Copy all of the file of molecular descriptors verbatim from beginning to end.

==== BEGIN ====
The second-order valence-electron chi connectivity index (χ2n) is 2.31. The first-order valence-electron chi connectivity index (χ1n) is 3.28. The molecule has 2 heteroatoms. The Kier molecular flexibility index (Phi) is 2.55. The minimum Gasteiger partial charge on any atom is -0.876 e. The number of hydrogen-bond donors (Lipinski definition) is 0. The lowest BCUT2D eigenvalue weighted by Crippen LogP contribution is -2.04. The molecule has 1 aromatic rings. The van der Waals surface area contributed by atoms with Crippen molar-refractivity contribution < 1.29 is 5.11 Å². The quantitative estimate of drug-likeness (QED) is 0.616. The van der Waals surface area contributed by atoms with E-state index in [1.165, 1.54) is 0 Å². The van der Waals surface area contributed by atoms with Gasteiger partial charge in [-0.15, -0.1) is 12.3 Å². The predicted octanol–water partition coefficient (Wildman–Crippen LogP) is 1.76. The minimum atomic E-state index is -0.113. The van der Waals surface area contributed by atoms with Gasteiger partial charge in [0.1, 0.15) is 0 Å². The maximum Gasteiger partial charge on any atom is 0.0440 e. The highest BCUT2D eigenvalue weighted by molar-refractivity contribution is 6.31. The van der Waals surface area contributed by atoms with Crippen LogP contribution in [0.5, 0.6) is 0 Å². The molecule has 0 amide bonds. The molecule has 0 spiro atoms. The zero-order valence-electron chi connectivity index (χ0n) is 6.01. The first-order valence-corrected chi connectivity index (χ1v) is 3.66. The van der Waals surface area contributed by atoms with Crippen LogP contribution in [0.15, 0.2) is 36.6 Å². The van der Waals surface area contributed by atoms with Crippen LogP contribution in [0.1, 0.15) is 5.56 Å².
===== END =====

The second-order valence-electron chi connectivity index (χ2n) is 2.31. The first-order valence-electron chi connectivity index (χ1n) is 3.28. The molecule has 2 heteroatoms. The Kier molecular flexibility index (Phi) is 2.55. The minimum Gasteiger partial charge on any atom is -0.876 e. The number of hydrogen-bond donors (Lipinski definition) is 0. The lowest BCUT2D eigenvalue weighted by Crippen LogP contribution is -2.04. The molecule has 1 aromatic rings. The van der Waals surface area contributed by atoms with Crippen molar-refractivity contribution < 1.29 is 5.11 Å². The quantitative estimate of drug-likeness (QED) is 0.616. The van der Waals surface area contributed by atoms with E-state index in [1.165, 1.54) is 0 Å². The van der Waals surface area contributed by atoms with Gasteiger partial charge in [-0.15, -0.1) is 12.3 Å². The predicted octanol–water partition coefficient (Wildman–Crippen LogP) is 1.76. The minimum atomic E-state index is -0.113. The van der Waals surface area contributed by atoms with Gasteiger partial charge in [0.1, 0.15) is 0 Å². The maximum Gasteiger partial charge on any atom is 0.0440 e. The highest BCUT2D eigenvalue weighted by molar-refractivity contribution is 6.31. The van der Waals surface area contributed by atoms with Crippen LogP contribution in [0.5, 0.6) is 0 Å². The molecule has 0 amide bonds. The molecule has 0 spiro atoms. The zero-order valence-electron chi connectivity index (χ0n) is 6.01. The first-order valence-corrected chi connectivity index (χ1v) is 3.66. The van der Waals surface area contributed by atoms with Crippen LogP contribution in [0.15, 0.2) is 36.6 Å². The van der Waals surface area contributed by atoms with Crippen LogP contribution in [0.1, 0.15) is 5.56 Å².